Every Tuesday and Thursday morning, the Rhode Island Family Literacy Initiative (RIFLI), one of Digital Promise’s Beacon Project communities, holds computer classes for adult English as a Second Language (ESL) students. The classes are a product of RIFLI’s plan to create a 1:1 classroom computing model that, according to RIFLI’s Director Karisa Tashjian, “blurs the lines between language/content learning and using technology.”

The classes are popular and full of students like Argelia, an immigrant in her 40s from Guatemala who knew she needed English, but was surprised to find out her job as a nursing assistant equally required her to be digitally literate. Argelia is not alone. Other students in the program have similar experiences.

Margarita, a student from Chile, said she never thought to touch a computer before coming to RIFLI, in large part because she didn’t know what a computer could do for her. “I thought it was all for people who could talk English.”

Unfortunately, there is a wide gap between the number of under-skilled Rhode Islanders and the number of adult education openings available through the state. There are over 100,000 individuals of working age in Rhode Island who lack a high school credential or who speak little to no English; out of those, only 6,000 are being served by the system, according to Jill Holloway, the Director of the Rhode Island Adult Education Professional Development Center, the agency that trains adult education teachers in the state.

Faced with these numbers, agencies like RIFLI are rethinking how they do business, creating a noteworthy model based in building up technology and community partnerships.


Even if there were enough adult education services to help each person, some adults are unaware of which skills they need. Nilson, a participant in the program and a former educator in his native Brazil, put it simply: “How can you know you have to learn if you don’t know what’s there to learn?”

To help increase digital literacy awareness in underserved communities, Broadband Rhode Island, a partner with RIFLI, created a curriculum in 2011 for adult education teachers to promote digital literacy among adult learners. RIFLI is also working to increase awareness about the importance of being connected through a partnership with Rhode Island’s public library system.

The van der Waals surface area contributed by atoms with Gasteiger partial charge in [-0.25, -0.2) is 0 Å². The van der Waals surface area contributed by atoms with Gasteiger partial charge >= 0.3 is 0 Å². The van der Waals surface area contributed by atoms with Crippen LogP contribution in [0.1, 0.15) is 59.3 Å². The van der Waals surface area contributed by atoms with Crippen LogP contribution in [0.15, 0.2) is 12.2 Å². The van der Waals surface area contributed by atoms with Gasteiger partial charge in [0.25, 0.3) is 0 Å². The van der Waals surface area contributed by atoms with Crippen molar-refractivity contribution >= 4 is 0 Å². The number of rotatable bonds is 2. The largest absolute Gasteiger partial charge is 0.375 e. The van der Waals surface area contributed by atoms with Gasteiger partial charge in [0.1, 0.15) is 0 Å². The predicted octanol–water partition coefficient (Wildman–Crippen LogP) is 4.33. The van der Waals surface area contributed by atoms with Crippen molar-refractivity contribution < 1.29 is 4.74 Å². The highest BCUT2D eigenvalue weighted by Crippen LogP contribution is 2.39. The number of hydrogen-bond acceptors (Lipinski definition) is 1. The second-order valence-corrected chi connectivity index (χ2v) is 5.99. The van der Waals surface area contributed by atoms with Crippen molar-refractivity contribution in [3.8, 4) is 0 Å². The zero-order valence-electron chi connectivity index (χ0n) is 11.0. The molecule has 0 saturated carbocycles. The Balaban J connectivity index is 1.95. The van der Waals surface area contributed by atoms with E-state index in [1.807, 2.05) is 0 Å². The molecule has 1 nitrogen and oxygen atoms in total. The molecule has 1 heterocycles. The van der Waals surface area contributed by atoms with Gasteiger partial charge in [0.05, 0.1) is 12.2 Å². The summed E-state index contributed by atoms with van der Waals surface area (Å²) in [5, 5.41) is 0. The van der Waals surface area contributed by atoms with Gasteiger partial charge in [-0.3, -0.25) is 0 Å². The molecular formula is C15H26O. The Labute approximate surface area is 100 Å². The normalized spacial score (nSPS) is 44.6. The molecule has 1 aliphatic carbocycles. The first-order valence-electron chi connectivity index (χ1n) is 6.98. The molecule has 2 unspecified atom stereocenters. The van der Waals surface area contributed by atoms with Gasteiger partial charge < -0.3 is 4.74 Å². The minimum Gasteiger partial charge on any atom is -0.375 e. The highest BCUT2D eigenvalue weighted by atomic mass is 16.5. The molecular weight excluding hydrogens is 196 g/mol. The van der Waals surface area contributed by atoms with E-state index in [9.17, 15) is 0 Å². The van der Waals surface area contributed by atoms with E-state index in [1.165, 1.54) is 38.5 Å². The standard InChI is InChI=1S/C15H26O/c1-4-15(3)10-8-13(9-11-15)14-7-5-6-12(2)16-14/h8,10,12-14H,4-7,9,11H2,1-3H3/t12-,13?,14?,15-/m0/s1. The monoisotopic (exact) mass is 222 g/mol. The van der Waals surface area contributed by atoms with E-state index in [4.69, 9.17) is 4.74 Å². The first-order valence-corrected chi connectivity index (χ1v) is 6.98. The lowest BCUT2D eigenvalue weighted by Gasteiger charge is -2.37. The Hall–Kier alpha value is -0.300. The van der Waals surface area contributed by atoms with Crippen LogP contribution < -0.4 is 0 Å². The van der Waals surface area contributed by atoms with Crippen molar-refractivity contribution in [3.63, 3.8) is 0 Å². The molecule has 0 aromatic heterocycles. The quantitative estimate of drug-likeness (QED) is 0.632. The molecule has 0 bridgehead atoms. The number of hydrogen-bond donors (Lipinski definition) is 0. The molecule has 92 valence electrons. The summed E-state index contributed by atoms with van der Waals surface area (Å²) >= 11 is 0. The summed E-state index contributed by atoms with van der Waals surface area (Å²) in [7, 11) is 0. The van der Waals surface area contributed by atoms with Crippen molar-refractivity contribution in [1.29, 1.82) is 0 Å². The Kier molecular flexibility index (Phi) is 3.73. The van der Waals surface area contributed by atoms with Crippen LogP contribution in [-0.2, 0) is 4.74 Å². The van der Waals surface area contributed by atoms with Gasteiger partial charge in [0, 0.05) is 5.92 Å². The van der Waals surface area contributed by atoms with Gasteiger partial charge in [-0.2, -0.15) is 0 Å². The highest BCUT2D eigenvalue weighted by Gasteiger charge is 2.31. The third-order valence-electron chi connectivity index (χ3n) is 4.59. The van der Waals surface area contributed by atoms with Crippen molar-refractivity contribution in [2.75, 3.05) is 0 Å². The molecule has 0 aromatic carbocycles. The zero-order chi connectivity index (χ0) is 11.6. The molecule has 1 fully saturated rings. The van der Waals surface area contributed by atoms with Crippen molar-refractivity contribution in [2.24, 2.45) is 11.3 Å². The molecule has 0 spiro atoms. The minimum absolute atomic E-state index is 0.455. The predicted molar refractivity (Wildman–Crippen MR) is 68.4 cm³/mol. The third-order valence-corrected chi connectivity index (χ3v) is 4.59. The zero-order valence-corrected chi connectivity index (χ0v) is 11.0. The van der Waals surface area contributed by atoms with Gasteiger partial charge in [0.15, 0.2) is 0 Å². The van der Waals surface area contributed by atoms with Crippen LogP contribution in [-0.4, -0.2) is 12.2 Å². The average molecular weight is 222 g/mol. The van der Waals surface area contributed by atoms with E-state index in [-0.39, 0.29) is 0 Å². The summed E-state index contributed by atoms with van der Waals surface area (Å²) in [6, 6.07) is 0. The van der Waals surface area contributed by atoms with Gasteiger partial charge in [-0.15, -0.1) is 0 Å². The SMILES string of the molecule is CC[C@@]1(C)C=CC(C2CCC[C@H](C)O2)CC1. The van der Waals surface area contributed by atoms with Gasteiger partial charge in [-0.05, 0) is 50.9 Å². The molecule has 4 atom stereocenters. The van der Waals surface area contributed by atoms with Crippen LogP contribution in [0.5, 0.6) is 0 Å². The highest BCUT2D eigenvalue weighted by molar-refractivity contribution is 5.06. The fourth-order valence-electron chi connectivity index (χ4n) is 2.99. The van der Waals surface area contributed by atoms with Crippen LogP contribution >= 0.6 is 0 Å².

RIFLI created a Learning Lounge in the main Providence branch that is free of charge for any patron who wants to go online to get help with their education or employment needs. The lounge is staffed with a teacher who can help students with anything from applying for public assistance (which in Rhode Island must be done online) to job searching. But, the real purpose of the lounge is to get people connected and help them see the purpose of doing so.


RIFLI has historically been an ESL program and because it serves 225 students a year, it can separate ESL students by level. This is not the case when assessing its students’ digital literacy levels.

In one class, you might have someone like Nilson, who was an educator and has some experience with computers, sitting next to a student from Laos who had very little formal education. Tashjian and her staff offer mixed-level classes for now, but the educators must spend more time assessing the needs their students have as they walk in the door.

To address these different learning levels, RIFLI uses the Northstar Digital Literacy assessment exam as the basis for a curriculum that teaches how to use a computer to using Microsoft Excel and Word as well as social media, specifically Facebook. At the end of each course, RIFLI staff award digital badges to the students. RIFLI hopes employers will accept those credentials the way they currently accept a certificate from a community or vocational college.


RIFLI offers 25 classes in 12 locations, five days a week, to try to reach individuals not served by the system. Still, with funding for adult education diminishing, there is no way that RIFLI can be everywhere it needs to be – and this is where, again, technology has played a role for them.

Building off of a lending model used by two of the libraries that host its classes, RIFLI is planning a pilot program for January 2015 in which digital literacy students can borrow tablets and take them home. From there, they can practice what they’ve learned in class and get more prepared for work that requires digital literacy skills.

But lending the tablets is only part of the access puzzle. Without an affordable data plan, a tablet has limited usefulness. As a result, Ms. Tashjian is building a partnership with Mobile Beacon, a non-profit organization based in Providence whose purpose is to help underserved individuals in programs like RIFLI get affordable data plans and hot spots in their homes. Mobile Beacon recently started a program with the New York Public Library System to do that with its patrons, and Tashjian hopes to bring a similar program to Rhode Island.

Awareness, assessment, and access: these are the three things that RIFLI have in mind at all times. Their hope is that by doing so, they will help some of those 94,000 Rhode Islanders who are underserved, under-skilled, and under-credentialed. “That is what keeps us going over here,” Tashjian told me. “And it’s what keeps me up late most nights of the week.”

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